His questions hindered my thought process.
His constant daydreaming is hindering his progress in school.
Objections from her staff hindered the principal's efforts to bring about change.
historian[noun]one who writes about or is an expert on history.
hypocrisy[noun]the practice or an instance of stating or pretending to hold beliefs or principles that one does not actually live by; insincerity.
The congregation could forgive the minister his misdeeds but not the hypocrisy of his sternly moralizing sermons.
illustrate[transitive verb]to explain or clarify by giving examples or presenting a graphic representation.
My father always used examples from his own life experience to illustrate his point.
The gym teacher illustrated how the move should be done by demonstrating it herself.
The drawing on the opposite page helped illustrate the concept.
impartial[adjective]not biased or prejudiced; even-handed or objective.
She was known to be an impartial judge, which was critical for a controversial criminal case like this.
He tried to make an impartial decision, but it was difficult when one of his own daughters was a candidate for the position.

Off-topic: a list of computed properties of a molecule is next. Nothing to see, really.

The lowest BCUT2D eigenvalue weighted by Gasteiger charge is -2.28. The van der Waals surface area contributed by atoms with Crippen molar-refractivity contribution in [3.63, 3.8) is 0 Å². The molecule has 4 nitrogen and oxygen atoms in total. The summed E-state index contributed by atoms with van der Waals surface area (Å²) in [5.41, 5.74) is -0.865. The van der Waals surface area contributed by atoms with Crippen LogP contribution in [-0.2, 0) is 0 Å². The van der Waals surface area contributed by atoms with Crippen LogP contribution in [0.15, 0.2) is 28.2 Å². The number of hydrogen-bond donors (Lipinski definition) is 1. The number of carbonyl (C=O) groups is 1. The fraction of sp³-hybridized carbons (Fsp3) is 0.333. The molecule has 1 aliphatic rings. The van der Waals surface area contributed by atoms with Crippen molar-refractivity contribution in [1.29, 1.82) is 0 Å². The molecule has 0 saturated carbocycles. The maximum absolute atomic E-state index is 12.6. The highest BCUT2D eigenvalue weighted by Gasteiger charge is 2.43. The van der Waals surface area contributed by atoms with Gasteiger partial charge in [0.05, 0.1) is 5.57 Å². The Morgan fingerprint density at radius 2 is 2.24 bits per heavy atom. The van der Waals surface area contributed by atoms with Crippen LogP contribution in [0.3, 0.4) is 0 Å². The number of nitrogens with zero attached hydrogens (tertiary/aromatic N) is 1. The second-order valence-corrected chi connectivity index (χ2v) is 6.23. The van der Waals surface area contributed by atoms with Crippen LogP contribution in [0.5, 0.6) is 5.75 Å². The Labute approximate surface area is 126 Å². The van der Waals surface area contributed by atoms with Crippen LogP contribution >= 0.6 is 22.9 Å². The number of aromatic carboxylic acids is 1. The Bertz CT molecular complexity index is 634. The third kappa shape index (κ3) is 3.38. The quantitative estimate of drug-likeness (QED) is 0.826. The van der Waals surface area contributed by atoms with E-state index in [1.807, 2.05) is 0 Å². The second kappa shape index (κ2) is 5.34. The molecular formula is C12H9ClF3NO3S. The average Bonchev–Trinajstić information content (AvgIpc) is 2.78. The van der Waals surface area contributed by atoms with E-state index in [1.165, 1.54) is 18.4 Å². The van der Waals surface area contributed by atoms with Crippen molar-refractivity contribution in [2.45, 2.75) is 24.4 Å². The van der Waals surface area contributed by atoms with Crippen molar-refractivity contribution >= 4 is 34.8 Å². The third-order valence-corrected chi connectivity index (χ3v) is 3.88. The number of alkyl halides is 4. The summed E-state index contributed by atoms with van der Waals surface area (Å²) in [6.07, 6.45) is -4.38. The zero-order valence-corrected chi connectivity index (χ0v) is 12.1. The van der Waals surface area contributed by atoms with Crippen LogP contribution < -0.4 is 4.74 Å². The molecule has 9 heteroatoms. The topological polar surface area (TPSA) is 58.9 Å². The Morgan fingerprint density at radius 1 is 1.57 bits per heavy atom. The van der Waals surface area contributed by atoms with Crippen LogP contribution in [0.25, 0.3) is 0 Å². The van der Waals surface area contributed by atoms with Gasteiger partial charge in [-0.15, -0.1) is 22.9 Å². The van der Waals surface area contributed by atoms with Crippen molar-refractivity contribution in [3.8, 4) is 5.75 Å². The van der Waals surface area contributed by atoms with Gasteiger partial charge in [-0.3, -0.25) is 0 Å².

impudent[adjective]tending to cause anger or irritation in others by bold disrespect.
The impudent young fellow tweaked my nose and called me a fool.
incline[intransitive verb]to move from or be angled away from a vertical or horizontal position; slant.
The road up the mountain inclines sharply.
inclusive[adjective]comprising or covering a great deal; comprehensive.
The textbook has a highly inclusive index that is very helpful.
incorrigible[adjective]incapable of being controlled or influenced for the better.
The parole board was convinced he was an incorrigible criminal and denied his parole once again.
indifference[noun]lack of interest, especially when interest is called for,expected, or hoped for.
When their elderly mother began to show indifference toward the things she had always cared about, the family began to worry about her.
He was excited about his proposal, but it was met with indifference at the committee meeting.
She infatuated with him, but his attitude toward her was one of complete indifference.
indiscriminate[adjective]lacking in judgment and discernment; making no distinctions.
Their indiscriminate obedience caused them to carry out inhuman acts.
ingenious[adjective]having or showing cleverness or creativity, especially in designing or in solving problems.
The solution was brought about by the work of an ingenious scientist.
innate[adjective]belonging to or existing in someone or some organism from the time of birth; inborn.
Shyness may be an innate characteristic in some human beings.
irritate[transitive verb]to anger or annoy.
Her petty complaints sometimes irritate her co-workers.
It irritates him that his wife works on the weekends.
It irritates me when you make that noise.
isolate[transitive verb]to set apart from other things or people.
The police isolated the murder suspect from the other prisoners.